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Samuel Pergande (Johnny), Jillian Mueller (Baby), and Jenny Winton (Penny) in the North American tour of 'Dirty Dancing: The Classic Story on Stage.' (Matthew Murphy)

Eleanor Bergstein is the creative force behind the hit 1987 film Dirty Dancing, and the memorabilia-covered walls of her Manhattan living room won’t let you forget it—a poster in English here, one in German there. With the U.S. premiere of a Dirty Dancing stage adaptation in Washington, D.C., last week, there are sure to be more posters to come.

When I paid her visit not long ago, she smiled and said, “I hope you’re not going to ask if Dirty Dancing is the story of my life.”

The answer is both yes and no. Bergstein, a former dancer and mambo competitor who spent numerous summers at Grossinger’s in the Catskills, drew from personal experience in writing the screenplay to Dirty Dancing, which she set at a fictional resort named Kellerman’s. Bergstein strayed from her own story to create the film’s romantic leads: Johnny Castle, a gifted dancer with working-class roots, and Baby Houseman, a young idealist from a liberal Jewish family. These unlikely partners evolve romantically and rhythmically from their first pelvic rotation to “Love Man” to their kinetic chemistry of “I’ve Had the Time of My Life.” If you first saw Dirty Dancing as a child or teenager in the late 1980s, it’s likely the film still holds a place in your heart—from the embarrassment of carrying a watermelon to the exhilaration of the lift.

For the past decade, a live musical adaptation, Dirty Dancing: The Classic Story Onstage, has benefited from the film’s sustained popularity. The show had its world premiere in Australia in 2004. It then toured through Europe. The show is now embarking on its first American tour, which is announced through the summer of 2015 and booking into future seasons

While any live staging of Dirty Dancing would likely see a good number of tickets, Bergstein insists that she wouldn’t have bothered to make it it’d been a carbon copy of the film, or worse, a schlocky musical revue. Instead, what seemed worthwhile to her was giving audiences a deeper way to access the story. What she wanted to provide, Bergstein said, was the sense of “being there while it’s happening.”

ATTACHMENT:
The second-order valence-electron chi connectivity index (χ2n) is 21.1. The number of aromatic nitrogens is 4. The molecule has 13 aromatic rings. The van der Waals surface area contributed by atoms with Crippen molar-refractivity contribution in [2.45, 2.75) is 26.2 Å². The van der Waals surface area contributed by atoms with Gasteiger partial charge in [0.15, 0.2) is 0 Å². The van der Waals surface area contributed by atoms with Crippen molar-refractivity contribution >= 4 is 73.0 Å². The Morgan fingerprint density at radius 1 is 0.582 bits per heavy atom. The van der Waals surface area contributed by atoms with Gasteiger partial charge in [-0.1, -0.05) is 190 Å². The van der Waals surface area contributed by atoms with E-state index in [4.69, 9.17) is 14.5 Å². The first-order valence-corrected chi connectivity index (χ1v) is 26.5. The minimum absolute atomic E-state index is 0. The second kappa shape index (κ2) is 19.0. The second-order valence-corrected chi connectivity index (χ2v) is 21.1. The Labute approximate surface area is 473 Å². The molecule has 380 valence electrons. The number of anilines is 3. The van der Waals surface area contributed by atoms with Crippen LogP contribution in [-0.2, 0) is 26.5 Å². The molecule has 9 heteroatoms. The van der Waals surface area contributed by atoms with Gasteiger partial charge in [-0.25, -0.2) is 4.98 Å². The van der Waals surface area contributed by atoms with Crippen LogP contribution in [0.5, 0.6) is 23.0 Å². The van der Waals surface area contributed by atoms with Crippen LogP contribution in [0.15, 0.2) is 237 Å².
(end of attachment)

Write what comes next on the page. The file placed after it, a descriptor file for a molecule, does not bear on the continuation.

Equally important to Bergstein was creating a richer narrative, particularly with regard to the social and political character of the time. Bergstein deliberately set the story in August 1963, the summer Martin Luther King gave his “I Have a Dream” speech, and just months before the assassination of President Kennedy. The reason Baby goes to Kellerman’s is that she had wanted to go to Washington, D.C., and her father, worried about the potential for violence, coerces her to join them on a family vacation. Several politically charged scenes that didn’t make it into the film now appear in the show, Bergstein said, including “a scene that I’d always wanted to do where Baby and her father argue about freedom riding.”

One of the story’s key plot points, as anyone familiar with the film knows, involves an illegal abortion. Bergstein felt certain that Penny’s story and Dr. Houseman’s treatment of her should also gain complexity and nuance in the show. “Baby’s father is a great hero,” Bergstein said. “He could’ve lost his medical license by not reporting Penny. We didn’t have time to make that clear in the movie. It’s clearer in the show.”

There are inevitably audiences who aren’t interested in subplots or political context at all. What they want is a live version of the dance scenes and a 3-D version of Johnny saying, “Nobody puts Baby in a corner.” To be sure, all of those moments are in the show. “There’s no right way to like something,” Bergstein said. “I’m grateful to anyone who likes anything I’ve done, but the reason I made it was to show the class, moral, and emotional difficulties of the time.”

Another focal point for Bergstein was to authentically depict the Jewish backdrop of the Catskills. “Because I was the only person [on the creative team] who had been there, I knocked myself out to make sure that all the details were right and that it was specific to the Catskills in those years.” During the filming of the movie, Bergstein made sure that the dining room scenes did not feature any meat and milk together. That attention to detail has continued through the adaptation of the film for stage.

With the American tour now under way, Bergstein has shifted some of her attention to other creative projects—a novel, a new play, and a film are all in the works. But Dirty Dancing continues to beckon, and her work on it continues to enrich and shape her life. “So many of the things that were indigenous to 1963 are true again,” she said. “There’s unemployment. Roe v. Wade is under attack. That doesn’t make me say, ‘Great, we’ve got a timely piece!’ It makes me say, “I thought some of those battles had been won, and they haven’t.’ ”

Previous: Is ‘Dirty Dancing’ the Most Jewish Film Ever?
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